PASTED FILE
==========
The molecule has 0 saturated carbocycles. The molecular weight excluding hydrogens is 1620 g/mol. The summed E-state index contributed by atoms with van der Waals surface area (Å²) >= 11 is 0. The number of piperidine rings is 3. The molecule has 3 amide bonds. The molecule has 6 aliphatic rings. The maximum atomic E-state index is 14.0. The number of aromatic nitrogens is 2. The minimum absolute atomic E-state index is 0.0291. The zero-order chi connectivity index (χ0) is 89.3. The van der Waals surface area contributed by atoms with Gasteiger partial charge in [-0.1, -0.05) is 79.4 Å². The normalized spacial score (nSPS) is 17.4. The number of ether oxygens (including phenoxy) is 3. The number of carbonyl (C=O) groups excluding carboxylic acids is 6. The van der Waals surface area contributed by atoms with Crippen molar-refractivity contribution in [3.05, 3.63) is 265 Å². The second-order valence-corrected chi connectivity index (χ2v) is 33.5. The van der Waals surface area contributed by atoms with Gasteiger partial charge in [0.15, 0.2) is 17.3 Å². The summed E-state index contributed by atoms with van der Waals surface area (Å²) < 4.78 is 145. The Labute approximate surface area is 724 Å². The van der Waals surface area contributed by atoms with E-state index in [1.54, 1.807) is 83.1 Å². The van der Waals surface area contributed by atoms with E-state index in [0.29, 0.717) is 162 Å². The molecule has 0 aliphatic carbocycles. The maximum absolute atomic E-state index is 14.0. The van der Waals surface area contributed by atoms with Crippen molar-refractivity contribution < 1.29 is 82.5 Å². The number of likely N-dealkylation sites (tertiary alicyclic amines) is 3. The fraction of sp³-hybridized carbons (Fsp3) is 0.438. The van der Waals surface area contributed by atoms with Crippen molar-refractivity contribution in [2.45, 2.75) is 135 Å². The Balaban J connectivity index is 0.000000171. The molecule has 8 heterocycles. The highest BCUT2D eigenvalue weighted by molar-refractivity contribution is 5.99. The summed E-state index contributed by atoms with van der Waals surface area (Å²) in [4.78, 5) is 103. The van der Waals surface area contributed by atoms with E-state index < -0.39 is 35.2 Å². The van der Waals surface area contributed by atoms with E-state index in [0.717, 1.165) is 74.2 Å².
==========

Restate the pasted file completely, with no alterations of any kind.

The molecule has 0 saturated carbocycles. The molecular weight excluding hydrogens is 1620 g/mol. The summed E-state index contributed by atoms with van der Waals surface area (Å²) >= 11 is 0. The number of piperidine rings is 3. The molecule has 3 amide bonds. The molecule has 6 aliphatic rings. The maximum atomic E-state index is 14.0. The number of aromatic nitrogens is 2. The minimum absolute atomic E-state index is 0.0291. The zero-order chi connectivity index (χ0) is 89.3. The van der Waals surface area contributed by atoms with Gasteiger partial charge in [-0.1, -0.05) is 79.4 Å². The normalized spacial score (nSPS) is 17.4. The number of ether oxygens (including phenoxy) is 3. The number of carbonyl (C=O) groups excluding carboxylic acids is 6. The van der Waals surface area contributed by atoms with Crippen molar-refractivity contribution in [3.05, 3.63) is 265 Å². The second-order valence-corrected chi connectivity index (χ2v) is 33.5. The van der Waals surface area contributed by atoms with Gasteiger partial charge in [0.15, 0.2) is 17.3 Å². The summed E-state index contributed by atoms with van der Waals surface area (Å²) < 4.78 is 145. The Labute approximate surface area is 724 Å². The van der Waals surface area contributed by atoms with E-state index in [1.54, 1.807) is 83.1 Å². The van der Waals surface area contributed by atoms with E-state index in [0.29, 0.717) is 162 Å². The molecule has 0 aliphatic carbocycles. The maximum absolute atomic E-state index is 14.0. The van der Waals surface area contributed by atoms with Crippen molar-refractivity contribution < 1.29 is 82.5 Å². The number of likely N-dealkylation sites (tertiary alicyclic amines) is 3. The fraction of sp³-hybridized carbons (Fsp3) is 0.438. The van der Waals surface area contributed by atoms with Crippen molar-refractivity contribution in [2.45, 2.75) is 135 Å². The Balaban J connectivity index is 0.000000171. The molecule has 8 heterocycles. The highest BCUT2D eigenvalue weighted by molar-refractivity contribution is 5.99. The summed E-state index contributed by atoms with van der Waals surface area (Å²) in [4.78, 5) is 103. The van der Waals surface area contributed by atoms with E-state index < -0.39 is 35.2 Å². The van der Waals surface area contributed by atoms with E-state index in [0.717, 1.165) is 74.2 Å².